Raptors hold a special place in the heart of many a bird enthusiast. Birders might love to look for tanagers, hummingbirds, and even flycatchers but for whatever reason, when a raptor makes an appearance, it typically takes center stage.
It’s hard not to keep the bins on svelte predators like the Bat Falcon.
Their common, constant fame (even among non-birders) probably has something to do with attributes that just make these special birds hard to ignore. Large, obvious, and with sharp claws and beaks; the general impression evokes descriptions and feelings of formidable, possibly dangerous beauty.
The Common Black Hawk isn’t your average everyday robin!
Hawks, eagles, and other birds of the sharp-taloned kind have inspired awe and respect throughout human history, they are also found just about everywhere. Central America in particular is home to a large number of raptor species, these are some insider tips to help with identification:
Focus on Shape
As with raptor species at hawk watches in the temperate zone and elsewhere, for raptors in flight, shape is the main key to identification. Even similar species like juvenile Gray Hawk and Broad-winged Hawks have different shapes that can clinch identification of near specks. When a bird is seen in flight, instead of trying to recognize the species, take mental notes on the shape of the wings, how far the head sticks out, and how long the tail is. Then, see what else you can notice about field marks and general impression. If you can, after you have watched it enough, make a sketch of the bird, especially the overall shape.
Go with Common Species as the Default Identification
Not sure which hawk is which? Before moving to another species, consider and eliminate these common ones first:
-Gray-lined Hawk (in Panama)
-Broad-winged Hawk (during the winter)
-Common Black Hawk (in coastal areas)
These are some of the more common raptor species and thus seen much more often than birds like Gray-headed Kite and Ornate Hawk-Eagle. Those birds can and do occur too but it’s best to eliminate any possibility of these common species first.
Raptors Mimic Other Raptors!
Just to make things more tricky, it’s no coincidence that various raptors look like each other. Some look similar because those plumages work best in similar habitats, others look similar because they evolved to look like each other to avoid depredation.
This is a juvenile Hook-billed Kite.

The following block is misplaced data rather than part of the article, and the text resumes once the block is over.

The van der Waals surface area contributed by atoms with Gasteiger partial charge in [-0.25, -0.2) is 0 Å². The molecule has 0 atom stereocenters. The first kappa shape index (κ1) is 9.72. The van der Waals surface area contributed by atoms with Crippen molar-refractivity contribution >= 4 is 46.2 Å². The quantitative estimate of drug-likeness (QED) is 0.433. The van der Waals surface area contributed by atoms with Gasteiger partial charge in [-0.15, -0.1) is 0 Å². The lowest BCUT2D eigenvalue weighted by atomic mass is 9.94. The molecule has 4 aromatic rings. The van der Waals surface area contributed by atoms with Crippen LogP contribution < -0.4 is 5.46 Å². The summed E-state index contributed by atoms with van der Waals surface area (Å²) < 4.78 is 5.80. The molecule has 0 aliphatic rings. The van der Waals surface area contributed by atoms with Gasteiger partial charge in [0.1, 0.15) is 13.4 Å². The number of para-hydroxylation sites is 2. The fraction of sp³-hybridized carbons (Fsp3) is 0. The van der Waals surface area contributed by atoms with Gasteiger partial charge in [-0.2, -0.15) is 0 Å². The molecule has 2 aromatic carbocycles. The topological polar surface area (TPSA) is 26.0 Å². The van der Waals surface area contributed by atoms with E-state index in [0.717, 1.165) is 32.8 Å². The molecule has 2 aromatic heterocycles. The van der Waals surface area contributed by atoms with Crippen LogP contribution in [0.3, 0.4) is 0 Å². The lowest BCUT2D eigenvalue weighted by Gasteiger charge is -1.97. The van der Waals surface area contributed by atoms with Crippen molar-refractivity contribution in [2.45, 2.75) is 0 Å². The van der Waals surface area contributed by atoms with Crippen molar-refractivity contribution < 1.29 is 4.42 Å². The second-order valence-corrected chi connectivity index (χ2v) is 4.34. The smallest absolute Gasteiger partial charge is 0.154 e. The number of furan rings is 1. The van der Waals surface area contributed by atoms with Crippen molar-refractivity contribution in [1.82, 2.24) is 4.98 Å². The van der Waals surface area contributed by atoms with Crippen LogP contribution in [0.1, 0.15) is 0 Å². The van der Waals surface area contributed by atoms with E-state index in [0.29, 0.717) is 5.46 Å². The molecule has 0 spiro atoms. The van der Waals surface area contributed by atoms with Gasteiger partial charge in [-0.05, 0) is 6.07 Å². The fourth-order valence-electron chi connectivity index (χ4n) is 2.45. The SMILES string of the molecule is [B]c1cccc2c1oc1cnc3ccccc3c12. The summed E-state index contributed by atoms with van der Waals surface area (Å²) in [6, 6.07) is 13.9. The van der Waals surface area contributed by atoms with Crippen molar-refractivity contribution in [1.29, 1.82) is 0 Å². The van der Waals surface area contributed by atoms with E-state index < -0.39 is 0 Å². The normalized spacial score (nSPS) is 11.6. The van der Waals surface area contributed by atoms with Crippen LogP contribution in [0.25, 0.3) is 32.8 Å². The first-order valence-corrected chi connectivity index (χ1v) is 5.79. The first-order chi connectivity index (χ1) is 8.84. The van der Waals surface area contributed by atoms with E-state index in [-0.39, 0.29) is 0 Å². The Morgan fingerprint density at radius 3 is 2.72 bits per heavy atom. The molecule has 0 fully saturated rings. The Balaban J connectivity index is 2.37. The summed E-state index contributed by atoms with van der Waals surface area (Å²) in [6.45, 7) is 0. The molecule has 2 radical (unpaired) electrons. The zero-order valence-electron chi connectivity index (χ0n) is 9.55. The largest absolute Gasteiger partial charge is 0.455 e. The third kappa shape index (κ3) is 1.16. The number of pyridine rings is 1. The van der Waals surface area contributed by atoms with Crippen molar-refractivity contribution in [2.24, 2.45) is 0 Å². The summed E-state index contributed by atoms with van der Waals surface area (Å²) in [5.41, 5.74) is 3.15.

Although we might not think about it that much, it’s easy to see why inter-raptorial depredation (as well as depredation by felines) might be a strong agent for selection, especially in tropical forests where lots of species compete with each other for food. A raptor that kills and eats another hawk or kite has a double win; (1) it eliminates competition, and (2) it gets a large source of food. The main risk is attempting to hunt something that is likewise equipped with a natural set of weapons for self defense.
However, when there are inexperienced birds that don’t yet know how to use those weapons, “easy prey” becomes a valid part of the predatory equation. This is why so many juvenile raptors have plumages that look like other, larger species and why even adults of some large “weak” species have plumages that look like larger birds. If potential predators can be fooled into thinking that something is too large and dangerous to kill, even for a few seconds, that might be enough time for the bird to escape.
Similar plumages also stress the importance of focusing on the shape of a bird first before looking at other field marks.
This is a list of raptors from Central America that likely mimic plumages of larger, more formidable species, the mimic on the left:
Juvenile Bicolored Hawk = Collared Forest-Falcon
Juvenile Gray-bellied Hawk = Ornate Hawk-Eagle
Juvenile Barred Forest-Falcon = Collared Forest-Falcon
Juvenile Crane Hawk = possible mimic of Black Hawk-Eagle
Juvenile Gray-headed Kite = Black-and-white Hawk-Eagle
Adult Gray-headed Kite = Harpy and Crested Eagles
Juvenile Hook-billed Kite = Collared Forest-Falcon
Female Hook-billed Kite = Possible mimic of Ornate Hawk-Eagle
Dark morph Hook-billed Kite = Black Hawk-Eagle
Double-toothed Kite = Possible mimic of Roadside Hawk
Juvenile Ornate Hawk-Eagle = Possible mimic of juvenile Crested and Harpy Eagles, maybe even Black-and-white Hawk-Eagle
Take Habitat Into Account
Learn which species live where to know that you are probably seeing a Hook-billed Kite in dry forest and not an Ornate Hawk-Eagle, that a Roadside Hawk is more likely in open and edge habitats, and where to look for species like Barred and White Hawks.
Although the best way to learn raptors is certainly by watching them in the field, it’s just as important to learn about and study them beforehand. Our birding field guide apps can help by:
-Showing various plumages and birds in flight for most raptor species.
-Featuring vocalizations that can be listened to while looking at images.
-Using the similar species function to study birds that look like each other.
-Studying raptors filtered by region and other attributes.
-Customizing your app by making notes and marking target species.
Learn more about the most comprehensive birding apps for Belize, Costa Rica, and Panama at this blog and our site. Have a fantastic trip!